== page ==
Patterns Become Pathways in Experiential Design

At the intersection of architecture, technology, and storytelling, learning how to rely on patterns to create a journey is helpful in experiential design. A panel of Google employees and their design partners touch upon this topic.
Patterns Become Pathways in Experiential Design

Experiential design is about a lot more than placing screens. It starts with people and patterns. It then utilizes technology in novel ways to create an ideally holistic experience.

At InfoComm 2022 in Las Vegas, Ryan Howard, who created and leads Experience Platforms at Google, led a panel discussion entitled Using Audience Journeys to Drive Responsive Content. The session explored how Google and its design partners have been rethinking the way that content is produced across varied environments.

The panel included David Waingarten, creative director of Downstream, a global design agency that is working with Google; Katie Polenick, design director of strategy for Downstream; Emilie F. Grenier, head of creative at Thinkwell Studio Montréal, who leads her teams to create large-scale multisensory journeys; and Seema Patel, who leads global strategy for experiences in Google's spaces.

One thing that Google and its partners have done is systematized common thinking patterns into their tooling and expanded responsive web approaches to the physical environment to aid in experiential storytelling.

“So, the way we think of experience design is that it centers users and their journeys to create seamless experiences that hopefully establish or strengthen a relationship with our company and with our brand,” said Patel. “And when I say holistic, we consider a guest experience to be anything that they see, smell, hear, taste or touch. So, we think about that complete experience. We think about how we can use many different tools to tell a story and technology is one tool in the toolbox.”

An example of one of Google’s projects is one made about six years ago where the goal was to communicate to users that Google photos leverage Artificial Intelligence (AI) and machine learning to make searching and finding photos on your phone extremely fast.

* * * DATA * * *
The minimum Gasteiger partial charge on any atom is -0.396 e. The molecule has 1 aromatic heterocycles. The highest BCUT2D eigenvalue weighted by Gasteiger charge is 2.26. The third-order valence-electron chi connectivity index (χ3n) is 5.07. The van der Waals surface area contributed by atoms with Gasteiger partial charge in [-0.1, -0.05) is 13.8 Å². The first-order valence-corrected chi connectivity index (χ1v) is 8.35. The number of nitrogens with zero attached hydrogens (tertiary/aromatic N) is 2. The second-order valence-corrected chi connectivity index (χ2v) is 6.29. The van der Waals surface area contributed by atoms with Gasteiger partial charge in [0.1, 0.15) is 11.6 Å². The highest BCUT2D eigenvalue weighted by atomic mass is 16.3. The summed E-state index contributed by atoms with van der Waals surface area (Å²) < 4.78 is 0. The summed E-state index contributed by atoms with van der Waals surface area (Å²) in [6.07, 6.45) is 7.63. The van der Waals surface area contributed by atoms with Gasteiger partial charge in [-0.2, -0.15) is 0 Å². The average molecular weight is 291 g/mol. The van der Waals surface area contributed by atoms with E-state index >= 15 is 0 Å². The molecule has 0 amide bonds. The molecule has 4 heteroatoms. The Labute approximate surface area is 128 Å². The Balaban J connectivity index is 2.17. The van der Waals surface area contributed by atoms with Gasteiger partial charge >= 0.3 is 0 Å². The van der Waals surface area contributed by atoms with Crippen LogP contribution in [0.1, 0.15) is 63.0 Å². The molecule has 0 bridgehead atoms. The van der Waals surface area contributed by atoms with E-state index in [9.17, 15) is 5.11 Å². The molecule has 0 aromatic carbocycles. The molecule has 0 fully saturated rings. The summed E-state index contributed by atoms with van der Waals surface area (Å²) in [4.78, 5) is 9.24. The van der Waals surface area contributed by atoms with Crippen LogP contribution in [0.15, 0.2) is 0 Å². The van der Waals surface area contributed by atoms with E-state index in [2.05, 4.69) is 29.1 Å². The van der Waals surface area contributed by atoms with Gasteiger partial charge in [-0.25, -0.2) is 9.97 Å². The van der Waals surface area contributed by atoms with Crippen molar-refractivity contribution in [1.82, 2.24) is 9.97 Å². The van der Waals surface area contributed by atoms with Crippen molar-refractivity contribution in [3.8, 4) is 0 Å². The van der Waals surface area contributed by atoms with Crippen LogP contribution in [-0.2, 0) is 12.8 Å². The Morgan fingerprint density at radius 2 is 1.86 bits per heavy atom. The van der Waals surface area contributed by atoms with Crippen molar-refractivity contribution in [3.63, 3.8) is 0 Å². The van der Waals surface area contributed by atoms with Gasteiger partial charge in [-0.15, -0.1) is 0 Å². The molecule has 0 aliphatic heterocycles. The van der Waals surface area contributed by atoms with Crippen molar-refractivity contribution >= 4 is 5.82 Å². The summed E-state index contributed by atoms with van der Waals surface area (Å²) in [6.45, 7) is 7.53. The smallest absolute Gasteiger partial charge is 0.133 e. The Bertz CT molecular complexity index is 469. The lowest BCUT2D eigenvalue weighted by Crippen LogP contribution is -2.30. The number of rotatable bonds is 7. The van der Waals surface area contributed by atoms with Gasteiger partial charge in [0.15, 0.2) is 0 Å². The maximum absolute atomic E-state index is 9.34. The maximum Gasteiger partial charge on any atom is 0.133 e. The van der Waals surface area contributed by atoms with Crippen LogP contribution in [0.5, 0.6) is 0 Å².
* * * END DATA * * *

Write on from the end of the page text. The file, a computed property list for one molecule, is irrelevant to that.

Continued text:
“One way you can tell that story is with a screen on a wall and a slick produced video that goes into all this depth and detail about all machine learning that helps you search and find photos really quickly,” said Patel. “But instead, what this team came up with was the idea of a taco truck.”

People would walk up to the taco truck to receive a free taco, but in order to obtain one, they would have to push a button on a flipboard, which randomizes subjects like sunsets or puppies. Then, a time limit begins, so people have to pull out their phones and find a photo of that subject for a free taco.

“The experience of a user standing there, pulling out their phone, opening up Google photos, typing in sunset, and immediately seeing a photo of the sunset was just such a quick and easy way to hit home the point of how powerful AI based searches are without having to go into like a whole long preproduced video message about how it works,” continued Patel. “We try to think about what other ways there are that we can tell stories. Everything is reinforcing this larger message.”

“We want to think about what the sequences, steps, and moments are that people experience across their entire journey,” added Polenick.

For a sales sort of journey to happen, or even a brand journey to occur, it is important to create an experience by establishing and then solidifying design patterns. But it all starts by thinking about the user experience. How can we use design patterns, which include audience journeys, and apply them to responsive content?

“We have to rely on patterns,” expressed Grenier. “We have to rely on these routines and use them as tools. The way that I like to describe my own practice is I look for shortcuts into people's hearts and that is experience design.”

How do we take those journeys and start to use them in new ways to drive scale?

“Journeys are so fundamental to designing these experiences,” said Howard. “We want to try to build tools that embody these journeys. We want the tooling and the rest of the processes to embody these design principles and these design methods. So, everybody who uses them naturally becomes a designer, which is very different than having to go train or teach people something.”

“We can kind of study all these different architectural layouts in places, think of where people move through spaces and kind of analyze the common patterns in these journeys, what moments come up consistently and also understand what types of information these people need each of these moments,” said Seema. “We think about other things like dwell time. Where do you have opportunities where you can kind of entertain and play with? Where can people play with things a little bit more versus where you want to keep traffic moving?”

“When we look at the interactions and behaviors that are happening, those are the design patterns,” stated Waingarten. “What are the consistent things that we see people needing to do? What are they desiring to do? How do we sort of anticipate that? We're trying to actually consider moments when people need, like their nervous systems need rest, where that's actually the kindest and best way to provide them the service and the experience that we think is going to make them have a great day at Google.”

Clearly, creating at the intersection of architecture, technology, and storytelling is a unique challenge but finding those patterns has shown to be a useful tool in this often highly collaborative process.

What tools, strategies, and technologies do you use to create an experience or tell a sales journey or brand journey? Share in the comments what you have found helpful. And keep in mind that InfoComm 2023 will be in Orlando on June 10-16!